Saturday, December 26, 2015

Beware of the DIY'er!

A Dash of Honesty

I must confess that in the past I have fallen victim to three day binges of HGTV of which I resurfaced with an overwhelming desire to upgrade an area of my home. This was coupled with a new found confidence that I could manage the project on my own, complete it in only a couple hours, and remain well under budget.

This generally was not the case and hindsight always presented a more realistic picture. The Do-It-Yourself'er is a brave soul.

A Bit of Caution

When performing a home inspection, I often find what appears to be the work of a DIY'er. Some of the time the work is fine and not a concern but sometimes it is worth mentioning. Common issues are usually found with water heaters and electrical installations. The pictures show a 14/3 NM-B (Romex) electrical wire connected to a 12/2 NM-B (Romex) wire in the attic of a Tallahassee home - clearly the work of a DIY'er. 

The red wire (hot) was not connected and was exposed which was one issue. I traced it to the panel where I  found it unconnected as well. It appears that the 14/3 wire was used until it ran out, and then 12/2 was used during the rest of the installation - likely because it was available. 

Another concern is that none of the connections were inside junction boxes. There were about 4-5 recessed lights found which were wired this way. The home buyers were happy to learn about this issue and were able to have it repaired before moving into their new home!

Thomas Ailstock, CPI - FL# HI9155
Blue Bear Home Inspection, LLC

Dedicated to providing the Best Service Possible

Wednesday, December 23, 2015

Fancy word for Exit

Fancy word for Exit

Egress is a fancy word which means "to leave a place". Every home is required to have an unobstructed means of egress (or exit). As a home inspector, I pay close attention to matters relating to safety.

Each room should have a means of egress. Windows are the method of choice in certain emergencies such as fire where the main egress door - usually the front door - is unreachable. Bedroom window sills should not be more than 44" above the floor to allow any occupant to escape. Also, I recommend you to double check your windows from time to time to ensure they are operable.

Double vs Single Cylinder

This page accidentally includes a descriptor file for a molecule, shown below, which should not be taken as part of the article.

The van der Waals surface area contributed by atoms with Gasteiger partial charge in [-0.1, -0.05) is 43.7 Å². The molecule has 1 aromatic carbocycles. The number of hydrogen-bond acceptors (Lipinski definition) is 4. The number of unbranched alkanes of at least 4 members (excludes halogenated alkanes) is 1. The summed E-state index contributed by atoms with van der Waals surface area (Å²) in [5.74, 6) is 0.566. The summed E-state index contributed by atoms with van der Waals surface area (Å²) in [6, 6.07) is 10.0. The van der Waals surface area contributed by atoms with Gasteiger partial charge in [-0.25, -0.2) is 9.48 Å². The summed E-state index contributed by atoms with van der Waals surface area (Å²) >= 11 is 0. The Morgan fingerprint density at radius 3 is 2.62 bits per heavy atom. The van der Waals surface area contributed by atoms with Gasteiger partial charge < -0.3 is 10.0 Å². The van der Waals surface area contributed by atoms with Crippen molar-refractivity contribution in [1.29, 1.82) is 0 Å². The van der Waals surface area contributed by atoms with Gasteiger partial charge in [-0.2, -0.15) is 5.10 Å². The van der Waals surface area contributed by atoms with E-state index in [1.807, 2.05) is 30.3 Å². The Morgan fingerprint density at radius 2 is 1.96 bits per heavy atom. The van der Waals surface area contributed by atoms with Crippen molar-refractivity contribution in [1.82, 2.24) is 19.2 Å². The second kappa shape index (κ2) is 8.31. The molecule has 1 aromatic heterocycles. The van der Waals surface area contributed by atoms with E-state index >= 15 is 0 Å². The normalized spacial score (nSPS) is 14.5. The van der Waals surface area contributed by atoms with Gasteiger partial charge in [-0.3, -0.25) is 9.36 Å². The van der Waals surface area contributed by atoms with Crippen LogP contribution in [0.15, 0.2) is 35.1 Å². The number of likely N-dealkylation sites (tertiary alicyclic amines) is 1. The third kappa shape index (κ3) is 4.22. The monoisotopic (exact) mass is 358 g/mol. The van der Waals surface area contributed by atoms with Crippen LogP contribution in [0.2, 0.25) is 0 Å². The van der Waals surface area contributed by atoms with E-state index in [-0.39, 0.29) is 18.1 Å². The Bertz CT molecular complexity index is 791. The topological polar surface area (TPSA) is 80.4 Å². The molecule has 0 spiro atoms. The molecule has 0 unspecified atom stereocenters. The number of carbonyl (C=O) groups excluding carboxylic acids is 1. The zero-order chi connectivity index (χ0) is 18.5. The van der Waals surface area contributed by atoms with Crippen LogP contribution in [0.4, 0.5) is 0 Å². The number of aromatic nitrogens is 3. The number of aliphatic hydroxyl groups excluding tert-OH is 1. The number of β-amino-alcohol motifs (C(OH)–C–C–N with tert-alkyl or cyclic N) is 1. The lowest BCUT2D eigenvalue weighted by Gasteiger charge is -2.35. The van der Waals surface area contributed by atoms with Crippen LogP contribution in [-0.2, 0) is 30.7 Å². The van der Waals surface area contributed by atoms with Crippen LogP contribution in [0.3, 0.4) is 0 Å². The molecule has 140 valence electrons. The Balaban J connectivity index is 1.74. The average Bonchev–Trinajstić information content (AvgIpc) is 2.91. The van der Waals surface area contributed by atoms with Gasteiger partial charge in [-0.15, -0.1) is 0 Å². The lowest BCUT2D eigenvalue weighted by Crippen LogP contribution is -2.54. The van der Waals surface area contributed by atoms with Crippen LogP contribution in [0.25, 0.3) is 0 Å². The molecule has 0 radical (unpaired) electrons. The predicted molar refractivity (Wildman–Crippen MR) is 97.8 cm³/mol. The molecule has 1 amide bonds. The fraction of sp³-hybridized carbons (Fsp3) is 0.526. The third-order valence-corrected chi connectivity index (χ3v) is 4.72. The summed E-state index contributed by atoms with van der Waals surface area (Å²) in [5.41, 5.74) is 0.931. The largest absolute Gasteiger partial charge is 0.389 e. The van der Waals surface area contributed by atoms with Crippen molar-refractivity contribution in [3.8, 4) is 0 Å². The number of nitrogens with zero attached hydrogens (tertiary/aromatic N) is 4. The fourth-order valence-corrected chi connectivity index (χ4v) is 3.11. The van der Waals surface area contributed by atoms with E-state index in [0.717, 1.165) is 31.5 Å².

A dangerous yet common issue that I find is with deadbolts. The two common types are double and single cylinder. Single cylinder units use a key to turn the lock on one side and a thumb-knob on the opposite side. Double cylinder units operate using a key on both sides. 

The picture shows a double cylinder deadbolt on a main egress door in a residential home. During an emergency the occupants in the home may be overwhelmed - locating and using a key may only add to the stress of the situation. I always recommend these be replaced with a single cylinder unit for safety reasons. What do you think?

Thomas Ailstock, CPI - FL# HI9155
Blue Bear Home Inspection, LLC

Dedicated to providing the Best Service Possible

Sunday, December 13, 2015

Watch where you put your feet...

I always climb through the attics. This area of a home is rarely accessed and therefore deserves proper attention. The first thing a home inspector should do when climbing into the attic is knock. It is considered rude to any ghostly guest who may inhabit the space to climb up uninvited.*

Once in the attic, you want to pay close attention to where you step. The bottom chord of the truss, often a 2x4, is the best place to stand but is generally covered with insulation. I tend to use the tension web (braces) when I can. If you misplace your foot - you can fall through the ceiling. This is considered to not be a good thing and should be avoided.


There are many components inspected in the attic. I often find that the insulation is deficient in areas. Here in Tallahassee we are in climate zone 2. It is recommended that 10-12 inches of blown insulation be applied to create an R value of 38. More is always good. Your Blue Bear Tallahassee Home Inspector measures the insulation and includes pictures in your report. Areas which are lacking are pictured and included as well when applicable.

I do not recommend you climb in the attic. Leave this to the home inspectors and paranormal. Give me a call if you have any questions or want me to climb in your attic and peek around!

*Disclaimer - your Blue Bear Tallahassee Home Inspector does not inspect for ghosts.

Thomas Ailstock, CPI - FL# HI9155
Blue Bear Home Inspection, LLC

Dedicated to providing the Best Service Possible

Thursday, December 3, 2015

Where does the heat go?

Heat pumps are generally found in warm and mild climates such as the ones we enjoy here in Florida. The systems work pretty efficiently in regions which rarely endure temperatures below 40 degrees or so. It is highly likely that you currently have a heat pump system installed in your home. Your Blue Bear Tallahassee Home Inspector is certified and trained to inspect heat pump systems. 

The units generally consist of two parts. One is found outside and is commonly referred to as the compressor or condensing unit. The other unit is generally found in the center of the home in a closet or in the attic. This unit is often called the central unit.